My mother was a singer and dancer throughout her formative years, so as I child I was involved in dance classes; encouraged to act in school plays; and learned to play the viola and guitar. When I recently heard Jenny Scheinman, a violinist, talking about how she teaches young classical violinists to improvise, I was mesmerized. She said she can’t really “teach” improvisation, so she coaches new violinists to “let go of the seriousness” (while admitting that her teaching techniques were more therapy than teaching).
As a person who jumped through the hoops of being involved in the arts, the only place I can remember “going off script” was in the acting realm, usually because I, or someone on stage had forgotten their lines. My admiration for those who can wing it is huge. I’ve never been a person who easily lets go of the seriousness.
However, there are wonderful parallels between artistic improvisation and leadership (leadership is an art after all). As you learn to lead, can take classes, hire a coach, read about leadership – yet when it all comes down to it much of your day is spent improvising, which really can’t be learned in the traditional sense. People are messy and unpredictable making a script useless. However, you can learn to settle into some comfort and confidence in your ability to lead when you need to go off script.
How might you get better at improvising the way you lead?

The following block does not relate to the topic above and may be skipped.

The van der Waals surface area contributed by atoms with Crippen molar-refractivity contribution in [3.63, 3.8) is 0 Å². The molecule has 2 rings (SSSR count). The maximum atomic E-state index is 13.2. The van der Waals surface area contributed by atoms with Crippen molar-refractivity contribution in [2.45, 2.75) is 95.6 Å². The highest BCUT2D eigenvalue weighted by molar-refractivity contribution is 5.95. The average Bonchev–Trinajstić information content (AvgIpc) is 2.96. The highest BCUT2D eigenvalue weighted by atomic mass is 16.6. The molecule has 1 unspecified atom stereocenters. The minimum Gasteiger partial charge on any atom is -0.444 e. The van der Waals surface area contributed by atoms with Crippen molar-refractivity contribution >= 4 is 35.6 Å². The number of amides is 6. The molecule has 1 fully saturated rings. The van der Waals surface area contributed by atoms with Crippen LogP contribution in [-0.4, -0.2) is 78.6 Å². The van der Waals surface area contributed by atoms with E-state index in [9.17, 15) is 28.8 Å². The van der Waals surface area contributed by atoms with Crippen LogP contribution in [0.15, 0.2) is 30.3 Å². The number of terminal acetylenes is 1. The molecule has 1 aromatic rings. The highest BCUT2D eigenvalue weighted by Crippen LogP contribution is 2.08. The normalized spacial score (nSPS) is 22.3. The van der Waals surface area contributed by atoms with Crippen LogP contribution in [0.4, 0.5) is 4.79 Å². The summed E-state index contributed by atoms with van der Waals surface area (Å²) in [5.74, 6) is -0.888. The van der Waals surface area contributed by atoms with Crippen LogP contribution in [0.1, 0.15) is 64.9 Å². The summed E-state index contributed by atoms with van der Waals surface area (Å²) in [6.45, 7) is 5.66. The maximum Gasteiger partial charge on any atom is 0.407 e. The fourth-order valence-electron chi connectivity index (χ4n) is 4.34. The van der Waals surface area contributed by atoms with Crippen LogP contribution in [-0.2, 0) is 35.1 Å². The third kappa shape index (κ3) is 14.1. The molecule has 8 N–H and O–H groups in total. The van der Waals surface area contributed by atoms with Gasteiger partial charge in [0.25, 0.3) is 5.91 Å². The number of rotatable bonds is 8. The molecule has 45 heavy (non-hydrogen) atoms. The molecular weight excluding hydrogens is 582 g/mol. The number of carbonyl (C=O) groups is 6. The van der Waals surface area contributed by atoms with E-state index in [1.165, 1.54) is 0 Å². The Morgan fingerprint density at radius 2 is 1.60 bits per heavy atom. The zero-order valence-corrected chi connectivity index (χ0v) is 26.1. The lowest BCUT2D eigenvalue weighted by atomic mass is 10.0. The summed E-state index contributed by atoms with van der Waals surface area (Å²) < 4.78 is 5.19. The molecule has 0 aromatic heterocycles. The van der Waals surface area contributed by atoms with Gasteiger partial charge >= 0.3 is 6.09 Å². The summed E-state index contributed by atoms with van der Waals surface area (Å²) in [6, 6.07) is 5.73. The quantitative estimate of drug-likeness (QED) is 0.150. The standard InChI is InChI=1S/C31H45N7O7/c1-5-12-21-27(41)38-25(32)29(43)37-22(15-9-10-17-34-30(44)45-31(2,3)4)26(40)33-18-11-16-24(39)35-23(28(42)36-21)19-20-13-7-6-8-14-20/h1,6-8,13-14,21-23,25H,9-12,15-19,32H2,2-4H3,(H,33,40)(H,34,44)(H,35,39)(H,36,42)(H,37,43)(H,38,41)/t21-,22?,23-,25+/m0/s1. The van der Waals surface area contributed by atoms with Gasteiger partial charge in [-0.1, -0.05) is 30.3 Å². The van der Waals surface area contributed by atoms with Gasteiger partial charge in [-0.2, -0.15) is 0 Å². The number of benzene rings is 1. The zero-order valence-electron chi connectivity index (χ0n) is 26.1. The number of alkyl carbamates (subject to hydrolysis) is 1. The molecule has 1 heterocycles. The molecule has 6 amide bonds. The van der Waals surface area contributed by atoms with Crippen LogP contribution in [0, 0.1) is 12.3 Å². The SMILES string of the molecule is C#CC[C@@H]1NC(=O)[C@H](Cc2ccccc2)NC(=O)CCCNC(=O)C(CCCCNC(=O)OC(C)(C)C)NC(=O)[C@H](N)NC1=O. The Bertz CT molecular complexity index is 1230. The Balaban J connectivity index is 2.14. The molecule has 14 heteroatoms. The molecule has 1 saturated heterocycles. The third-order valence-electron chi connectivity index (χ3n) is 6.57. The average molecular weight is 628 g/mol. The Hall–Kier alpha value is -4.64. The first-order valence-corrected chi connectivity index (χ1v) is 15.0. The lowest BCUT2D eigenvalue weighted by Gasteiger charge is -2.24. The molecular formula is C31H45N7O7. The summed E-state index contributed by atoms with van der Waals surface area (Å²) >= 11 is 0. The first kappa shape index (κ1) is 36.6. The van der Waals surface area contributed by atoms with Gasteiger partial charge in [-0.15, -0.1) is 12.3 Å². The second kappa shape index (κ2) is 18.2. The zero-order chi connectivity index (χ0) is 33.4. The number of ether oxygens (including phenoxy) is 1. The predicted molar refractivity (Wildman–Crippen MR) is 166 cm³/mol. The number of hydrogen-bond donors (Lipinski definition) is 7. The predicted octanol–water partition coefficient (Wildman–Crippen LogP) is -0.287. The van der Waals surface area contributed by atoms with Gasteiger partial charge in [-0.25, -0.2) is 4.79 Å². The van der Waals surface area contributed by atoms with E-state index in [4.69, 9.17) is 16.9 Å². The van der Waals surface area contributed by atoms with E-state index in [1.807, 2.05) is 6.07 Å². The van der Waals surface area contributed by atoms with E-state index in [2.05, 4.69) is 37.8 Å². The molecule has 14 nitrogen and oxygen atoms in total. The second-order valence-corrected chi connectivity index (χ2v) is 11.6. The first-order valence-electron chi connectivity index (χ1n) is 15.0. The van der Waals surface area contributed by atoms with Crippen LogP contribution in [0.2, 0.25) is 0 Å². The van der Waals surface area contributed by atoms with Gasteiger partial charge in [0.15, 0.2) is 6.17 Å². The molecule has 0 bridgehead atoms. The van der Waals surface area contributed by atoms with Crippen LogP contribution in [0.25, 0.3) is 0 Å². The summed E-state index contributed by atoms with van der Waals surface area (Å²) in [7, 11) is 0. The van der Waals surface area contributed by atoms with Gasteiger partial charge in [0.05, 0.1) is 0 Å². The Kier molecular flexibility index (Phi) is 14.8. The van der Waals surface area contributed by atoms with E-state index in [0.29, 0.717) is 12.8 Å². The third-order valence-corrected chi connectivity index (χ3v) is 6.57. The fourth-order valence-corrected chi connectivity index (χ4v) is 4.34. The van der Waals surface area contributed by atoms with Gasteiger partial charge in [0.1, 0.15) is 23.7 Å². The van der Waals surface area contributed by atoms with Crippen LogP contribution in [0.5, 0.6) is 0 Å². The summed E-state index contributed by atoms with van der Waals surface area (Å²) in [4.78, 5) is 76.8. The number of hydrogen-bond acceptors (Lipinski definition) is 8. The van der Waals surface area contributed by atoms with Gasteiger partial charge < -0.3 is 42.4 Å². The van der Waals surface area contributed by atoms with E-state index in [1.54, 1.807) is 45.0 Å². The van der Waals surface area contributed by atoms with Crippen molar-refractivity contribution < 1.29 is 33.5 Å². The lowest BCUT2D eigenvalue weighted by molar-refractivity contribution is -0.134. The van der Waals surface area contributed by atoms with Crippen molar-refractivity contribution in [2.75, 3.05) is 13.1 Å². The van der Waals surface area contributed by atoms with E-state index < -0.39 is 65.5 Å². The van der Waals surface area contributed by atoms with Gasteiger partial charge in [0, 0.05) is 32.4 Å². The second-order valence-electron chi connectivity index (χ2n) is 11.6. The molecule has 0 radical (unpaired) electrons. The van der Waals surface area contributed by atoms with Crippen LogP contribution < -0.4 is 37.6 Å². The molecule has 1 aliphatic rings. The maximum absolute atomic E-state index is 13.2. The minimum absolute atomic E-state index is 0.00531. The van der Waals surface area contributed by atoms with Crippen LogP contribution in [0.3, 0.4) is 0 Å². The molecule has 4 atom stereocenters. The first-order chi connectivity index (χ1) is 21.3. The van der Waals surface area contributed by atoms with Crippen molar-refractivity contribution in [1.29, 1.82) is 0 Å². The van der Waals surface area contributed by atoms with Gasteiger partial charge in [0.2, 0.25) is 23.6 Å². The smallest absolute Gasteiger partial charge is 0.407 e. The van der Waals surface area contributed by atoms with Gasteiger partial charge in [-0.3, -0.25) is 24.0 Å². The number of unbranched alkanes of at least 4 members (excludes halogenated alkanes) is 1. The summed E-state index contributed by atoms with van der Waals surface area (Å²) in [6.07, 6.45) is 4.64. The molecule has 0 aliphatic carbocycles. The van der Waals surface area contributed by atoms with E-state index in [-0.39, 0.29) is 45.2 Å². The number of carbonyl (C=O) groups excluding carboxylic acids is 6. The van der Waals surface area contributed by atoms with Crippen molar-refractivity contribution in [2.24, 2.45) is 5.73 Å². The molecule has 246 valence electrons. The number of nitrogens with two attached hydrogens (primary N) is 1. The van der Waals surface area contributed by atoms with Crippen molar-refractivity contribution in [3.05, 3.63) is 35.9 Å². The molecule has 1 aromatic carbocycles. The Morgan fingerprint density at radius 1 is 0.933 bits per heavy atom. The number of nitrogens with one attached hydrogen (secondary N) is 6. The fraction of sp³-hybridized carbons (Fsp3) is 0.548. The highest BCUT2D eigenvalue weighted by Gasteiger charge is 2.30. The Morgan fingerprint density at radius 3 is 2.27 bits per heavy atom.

Relax and let go of the seriousness. Play a little and enjoy yourself. I must admit that seeing President Obama singing Sweet Home Chicago was a pleasure. This was true leadership improvisation that allowed us to see a different part of him – a guy who is pretty tight-laced showing us something of his humanity and enjoying himself. I don’t expect that you’ll necessarily bust out in the blues at work, but there is something about seeing a leader let his guard down that is compelling. Look for opportunities to have some fun!
Bypass the fear by learning to watch for and appreciate the unpredictable. Observe how you react, right there, in the moment when surprises happen. You are in a dress rehearsal for bigger things. What might happen if……you stepped right into a moment as the President did? Or if you allowed yourself to admit that don’t know where things are heading instead of having to be the person with all of the answers? Consider your emotional reaction to letting go of the need to know and watch the reaction of those around you.
Reflect on your reactions when things are unplanned, and ask for feedback. As you’re learning to let go of the seriousness, what have others noticed that’s different in the way you lead? Is it effective? What do you need to do more of and less of? Does your improvisation appear genuine?
What have you learned by letting go of the seriousness in your leadership?